Chlorophyll plays an important role in making plants green and healthy. It also has vitamins, antioxidants, and therapeutic properties that have the potential to benefit your body.
You can get chlorophyll from either plants or supplements, although supplements may be more effective. This is because chlorophyll may not survive digestion long enough for absorption.
Chlorophyll supplements are actually chlorophyllin, which contains copper instead of magnesium. When doses of chlorophyllin are taken, the copper can be detected in plasma, which implies absorption has occurred.
Luckily, chlorophyllin has similar properties to chlorophyll. When you’re shopping for chlorophyll supplements, you may notice that the marketed benefits are:
- Stimulating the immune system
- Eliminating fungus in the body
- Detoxifying the blood
- Clearing the intestines
- Eliminating bad odours
- Energizing the body
- Helping prevent
1. Skin healing
Chlorophyllin has shown possible effects to reduce inflammation and bacterial growth in skin wounds.
A 2008 review of wound care research involved several studies on ointments containing papain-urea-chlorophyllin.
Chlorophyllin may also be effective for other skin conditions, as evidenced by the results of two pilot studies. A pilot study is a small-scale preliminary study that’s performed prior to a larger study or trial.
Another 2015 pilot studyTrusted Source, also involving 10 people, found that using topical chlorophyllin over 8 weeks improved sun-damaged skin.
2. Blood builder
Some people suggest that liquid chlorophyll can build your blood by improving the quality of Red blood cells.
A 2004 pilot study suggested that wheatgrass, which contains about 70 percent chlorophyll, reduced the number of blood transfusions needed in people with sickle-cell anaemia, a blood disorder.
However, it’s important to note that the study authors didn’t conclude that chlorophyll was the reason for the decreased need for transfusions.
It’s unclear how wheatgrass affects red blood cells. But it’s believed that chlorophyll is destroyed during the production of wheatgrass extract.
3. Detoxification and cancer
Researchers have looked into the effect of chlorophyll and chlorophyllin on cancer.
Researchers found that taking oral chlorophyll daily significantly reduced tumor size in mice that had been transplanted with human pancreatic cancer cells.
While the results of animal studies are promising, there have only recently been human trials. A small study of four volunteers found that chlorophyll may limit ingested aflatoxin, a compound known to cause cancer.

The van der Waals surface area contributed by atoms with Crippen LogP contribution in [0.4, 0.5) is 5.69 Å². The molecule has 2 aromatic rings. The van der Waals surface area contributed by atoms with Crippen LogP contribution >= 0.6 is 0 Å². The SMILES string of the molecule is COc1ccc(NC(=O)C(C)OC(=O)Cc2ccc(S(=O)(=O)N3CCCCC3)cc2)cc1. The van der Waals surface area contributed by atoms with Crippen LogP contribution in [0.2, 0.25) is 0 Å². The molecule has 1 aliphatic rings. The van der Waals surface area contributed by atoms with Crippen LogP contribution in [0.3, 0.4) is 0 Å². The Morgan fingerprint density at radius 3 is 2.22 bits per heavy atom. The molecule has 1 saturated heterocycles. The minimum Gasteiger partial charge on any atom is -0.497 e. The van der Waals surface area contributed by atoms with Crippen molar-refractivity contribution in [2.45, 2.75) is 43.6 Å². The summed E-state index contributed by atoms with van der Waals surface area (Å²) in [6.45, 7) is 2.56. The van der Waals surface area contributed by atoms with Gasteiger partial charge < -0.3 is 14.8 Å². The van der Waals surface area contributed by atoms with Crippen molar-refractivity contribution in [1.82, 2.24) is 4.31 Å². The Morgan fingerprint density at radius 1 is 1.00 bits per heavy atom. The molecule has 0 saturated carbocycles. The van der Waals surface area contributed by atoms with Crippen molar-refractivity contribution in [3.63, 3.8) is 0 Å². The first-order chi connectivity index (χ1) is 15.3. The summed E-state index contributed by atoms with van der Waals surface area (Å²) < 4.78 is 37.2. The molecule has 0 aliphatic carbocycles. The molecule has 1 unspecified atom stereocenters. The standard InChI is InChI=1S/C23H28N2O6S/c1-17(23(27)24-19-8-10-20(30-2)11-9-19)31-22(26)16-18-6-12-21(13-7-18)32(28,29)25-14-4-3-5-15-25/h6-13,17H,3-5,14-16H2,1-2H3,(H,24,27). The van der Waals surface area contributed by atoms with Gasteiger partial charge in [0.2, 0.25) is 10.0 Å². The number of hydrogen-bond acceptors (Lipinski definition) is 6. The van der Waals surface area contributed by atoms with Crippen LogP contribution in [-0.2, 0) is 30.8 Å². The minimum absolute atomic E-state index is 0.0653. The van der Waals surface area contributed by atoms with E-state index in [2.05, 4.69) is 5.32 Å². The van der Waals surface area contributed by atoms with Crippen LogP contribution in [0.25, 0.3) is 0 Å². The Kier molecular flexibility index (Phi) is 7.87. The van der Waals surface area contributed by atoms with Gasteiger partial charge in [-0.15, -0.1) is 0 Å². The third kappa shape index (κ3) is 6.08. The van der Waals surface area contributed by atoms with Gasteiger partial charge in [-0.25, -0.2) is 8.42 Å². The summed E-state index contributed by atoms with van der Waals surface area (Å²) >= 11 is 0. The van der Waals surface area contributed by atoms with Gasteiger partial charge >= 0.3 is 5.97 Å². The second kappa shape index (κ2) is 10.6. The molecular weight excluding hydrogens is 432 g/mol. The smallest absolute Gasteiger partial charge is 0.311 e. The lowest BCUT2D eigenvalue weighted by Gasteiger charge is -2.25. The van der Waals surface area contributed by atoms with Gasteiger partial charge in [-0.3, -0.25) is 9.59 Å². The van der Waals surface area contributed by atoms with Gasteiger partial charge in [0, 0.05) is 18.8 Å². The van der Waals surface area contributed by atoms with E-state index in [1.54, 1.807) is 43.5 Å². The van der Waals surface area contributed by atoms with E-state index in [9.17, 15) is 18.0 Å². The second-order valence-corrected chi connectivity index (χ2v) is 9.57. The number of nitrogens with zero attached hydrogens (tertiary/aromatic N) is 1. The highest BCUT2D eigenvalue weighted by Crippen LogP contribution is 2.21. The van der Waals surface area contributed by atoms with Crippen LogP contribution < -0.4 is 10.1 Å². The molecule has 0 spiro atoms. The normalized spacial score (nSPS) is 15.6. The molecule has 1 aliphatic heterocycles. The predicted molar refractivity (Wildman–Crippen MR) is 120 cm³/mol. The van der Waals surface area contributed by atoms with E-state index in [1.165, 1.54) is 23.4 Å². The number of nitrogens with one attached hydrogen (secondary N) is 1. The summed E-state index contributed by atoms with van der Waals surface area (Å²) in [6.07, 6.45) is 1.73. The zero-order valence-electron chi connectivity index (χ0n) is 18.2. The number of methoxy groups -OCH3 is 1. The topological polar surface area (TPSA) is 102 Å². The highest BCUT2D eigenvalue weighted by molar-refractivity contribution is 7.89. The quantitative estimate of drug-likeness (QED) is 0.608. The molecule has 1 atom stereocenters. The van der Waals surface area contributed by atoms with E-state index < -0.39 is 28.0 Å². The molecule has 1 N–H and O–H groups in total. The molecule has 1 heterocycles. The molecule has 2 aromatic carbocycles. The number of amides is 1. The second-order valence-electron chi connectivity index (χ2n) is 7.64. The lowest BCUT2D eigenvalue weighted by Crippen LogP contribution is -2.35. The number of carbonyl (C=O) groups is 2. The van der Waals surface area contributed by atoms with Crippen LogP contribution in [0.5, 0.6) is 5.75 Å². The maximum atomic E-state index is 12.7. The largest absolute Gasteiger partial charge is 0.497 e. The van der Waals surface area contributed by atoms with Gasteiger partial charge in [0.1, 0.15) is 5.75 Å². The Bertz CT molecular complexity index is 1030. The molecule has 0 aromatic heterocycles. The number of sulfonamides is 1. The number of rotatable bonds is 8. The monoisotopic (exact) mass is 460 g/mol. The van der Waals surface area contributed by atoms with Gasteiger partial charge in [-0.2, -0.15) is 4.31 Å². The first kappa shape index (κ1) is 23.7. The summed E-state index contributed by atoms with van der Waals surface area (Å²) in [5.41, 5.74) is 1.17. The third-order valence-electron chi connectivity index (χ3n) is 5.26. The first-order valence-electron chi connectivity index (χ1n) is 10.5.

This is in line with an old studyTrusted Source from China where chlorophyllin consumption at each meal led to a 55 percent decrease in aflatoxin biomarkers compared to placebo.
Accordingly, a clinical trial in China will look at the effects of chlorophyllin on liver cancer over 20 years, per the International Business Times.
Trials are also being planned to examine how a chlorophyll-rich diet could impact colon cancer risk. Such a diet would involve increasing intake of leafy greens like spinach and parsley.
4. Weight loss
One of the most popular claims associated with liquid chlorophyll is weight loss support. However, research into this topic is currently very limited.
A 2014 study involving 38 female participants found that those who took a green plant membrane supplement, which included chlorophyll, once daily had greater weight loss than a group that didn’t take the supplement.
The researchers also suggested that the supplement reduced harmful cholesterol levels. The mechanism behind these findings, and whether it involves chlorophyll, is currently unknown.
5. A natural deodorant
While chlorophyllin has been used since the 1940s to neutralize certain odours, studies are outdated and show mixed results.
The most recent studyTrusted Source of people with trimethylaminuria, a condition that causes a fishy odor, found that chlorophyllin significantly decreased the amount of trimethylamines.
As for claims about chlorophyllin reducing bad breath, there’s little evidence to support it.
The blog Cook (almost) Anything shows how you can make your own liquid chlorophyll supplement by using parsley and water. Three ounces of parsley makes about 2 tablespoons of chlorophyll. Get the recipe here.
You can then use your homemade chlorophyll for a tasty smoothie recipe, like from the blog The Green Lean Bean.
Plants that are fresh and green are probably a good source of chlorophyll. This means vegetables and herbs such as:
- Green Beans
According to Oregon State University, one cup of raw spinach contains about 24 mg of chlorophyll. Parsley has about 19 mg per cup. You can blend parsley with water to create a “liquid chlorophyll” drink.
Other greens will average 4 to 15 mg per cup